A Twinkling Multiverse

Leo Villareal
National Gallery of Art

Visitors familiar with the National Gallery of Art know that its East and West wings are connected by a subterranean passageway (and a cafe with yummy gelato, and a cool waterfall, but I digress). The moving walkways in that passage are now surrounded by a twinkling LED installation by artist Leo Villareal. When you stand or walk in the tunnel, more than 40,000 LEDs sparkle in synchronized and random patterns all around you.

Villareal says the patterns in his art are inspired by nature:

I’m very interested in rules and underlying structures, which all tie in with the code I’m writing. There are things in nature that inspire me, like wave patterns or natural systems that at first glance appear to be very complex, but when I study them further there are simple rules that govern them. That’s what I try to get at in my code — building simple rules that refer to some of these ideas. Laws are another thing I’ve been working on lately. I’m not a physicist, but I use rules to create software and in the software I’m able to play with parameters like gravity, velocity, friction. I’m able to use these parameters and access them as an artist and see what compelling things result. (DCist)

I stopped by the National Gallery before I left DC, and I admit that the effect is lovely (and perfect for the holidays). But is it quote-unquote “great art?” The WaPo’s Blake Gopnik says no.

Visiting the installation at the National Gallery, Villareal’s dealer heard one enthusiastic visitor exclaim, “Wow, a space-warp, man.” That visitor was right: With this work, the National Gallery has entered “Star Trek” territory.

Star Trek? Eh, not quite. I’m not sure Multiverse is great art either, but it is a wonderful surprise in a previously boring, somewhat cramped space. Judge for yourself – if you can’t stop by in person, the experience is captured in this rather grainy YouTube video, and in better videos at the National Gallery website.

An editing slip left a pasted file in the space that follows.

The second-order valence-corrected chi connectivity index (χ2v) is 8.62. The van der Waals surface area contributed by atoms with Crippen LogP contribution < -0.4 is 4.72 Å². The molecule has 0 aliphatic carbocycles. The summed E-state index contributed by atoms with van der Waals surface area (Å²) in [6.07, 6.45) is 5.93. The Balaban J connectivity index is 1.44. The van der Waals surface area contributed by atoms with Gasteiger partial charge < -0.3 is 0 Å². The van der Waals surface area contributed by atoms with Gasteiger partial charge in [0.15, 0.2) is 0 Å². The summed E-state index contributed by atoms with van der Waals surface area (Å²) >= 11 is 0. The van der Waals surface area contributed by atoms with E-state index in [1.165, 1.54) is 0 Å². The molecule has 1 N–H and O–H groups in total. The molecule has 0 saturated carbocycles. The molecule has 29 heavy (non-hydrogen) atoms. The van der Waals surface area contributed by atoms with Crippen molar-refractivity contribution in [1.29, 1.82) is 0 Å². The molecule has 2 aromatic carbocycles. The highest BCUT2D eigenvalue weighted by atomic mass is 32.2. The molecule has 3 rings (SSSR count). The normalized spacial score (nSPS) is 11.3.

1. #1 Sheril R. Kirshenbaum
    December 31, 2008

    We were there about a year ago and I had the same impression… something unexpected and cool done with that space. Great after the gelato 😉

  2. #2 Comrade PhysioProf
    December 31, 2008

    Coolio! I love that underground part of the National Gallery!!

  3. #3 Patricia
    January 1, 2009

    If the artist was aiming for greatness then, yes perhaps he has failed. I don’t think he was. Simply he’s happy to research, program, design and share the results in a visually pleasing manner with an audience.

    There’s nothing wrong with keeping it simple or just creating art as a result of experimenting with media.

    I exhibited once and a viewer was overheard to dismiss one of my pieces with ‘Is that all?’ or similar. I wasn’t aiming for anything profound with that piece unlike some of the other works in the show, so I was not insulted. It was an experiment not a statement piece. I sold it! 😀

  4. #4 Joe Leasure
    January 8, 2009

    At first glance, I’d call this technologically infused decoration (I’d have to actually see it though).

    Then again, many of the reliefs that once ‘decorated’ the Parthenon hold their own place(s) in the development of art.

    Nice blog by the way. I enjoy its variety. You draw very well too 🙂

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